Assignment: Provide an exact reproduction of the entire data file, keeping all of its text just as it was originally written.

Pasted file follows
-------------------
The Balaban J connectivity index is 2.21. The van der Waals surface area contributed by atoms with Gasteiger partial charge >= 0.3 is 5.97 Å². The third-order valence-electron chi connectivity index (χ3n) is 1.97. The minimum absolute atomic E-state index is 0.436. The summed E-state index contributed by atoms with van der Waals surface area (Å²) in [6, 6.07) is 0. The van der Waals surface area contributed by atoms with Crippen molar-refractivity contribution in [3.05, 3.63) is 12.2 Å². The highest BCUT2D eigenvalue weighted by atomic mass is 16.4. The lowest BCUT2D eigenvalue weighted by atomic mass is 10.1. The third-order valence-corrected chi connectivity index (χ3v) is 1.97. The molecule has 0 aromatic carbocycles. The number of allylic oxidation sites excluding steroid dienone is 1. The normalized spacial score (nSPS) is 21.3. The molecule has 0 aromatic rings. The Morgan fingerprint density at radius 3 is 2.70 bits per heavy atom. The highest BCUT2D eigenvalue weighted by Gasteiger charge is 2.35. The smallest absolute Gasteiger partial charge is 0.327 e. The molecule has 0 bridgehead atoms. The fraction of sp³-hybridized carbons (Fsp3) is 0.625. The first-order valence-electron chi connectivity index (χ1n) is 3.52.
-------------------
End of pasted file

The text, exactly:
The Balaban J connectivity index is 2.21. The van der Waals surface area contributed by atoms with Gasteiger partial charge >= 0.3 is 5.97 Å². The third-order valence-electron chi connectivity index (χ3n) is 1.97. The minimum absolute atomic E-state index is 0.436. The summed E-state index contributed by atoms with van der Waals surface area (Å²) in [6, 6.07) is 0. The van der Waals surface area contributed by atoms with Crippen molar-refractivity contribution in [3.05, 3.63) is 12.2 Å². The highest BCUT2D eigenvalue weighted by atomic mass is 16.4. The lowest BCUT2D eigenvalue weighted by atomic mass is 10.1. The third-order valence-corrected chi connectivity index (χ3v) is 1.97. The molecule has 0 aromatic carbocycles. The number of allylic oxidation sites excluding steroid dienone is 1. The normalized spacial score (nSPS) is 21.3. The molecule has 0 aromatic rings. The Morgan fingerprint density at radius 3 is 2.70 bits per heavy atom. The highest BCUT2D eigenvalue weighted by Gasteiger charge is 2.35. The smallest absolute Gasteiger partial charge is 0.327 e. The molecule has 0 bridgehead atoms. The fraction of sp³-hybridized carbons (Fsp3) is 0.625. The first-order valence-electron chi connectivity index (χ1n) is 3.52.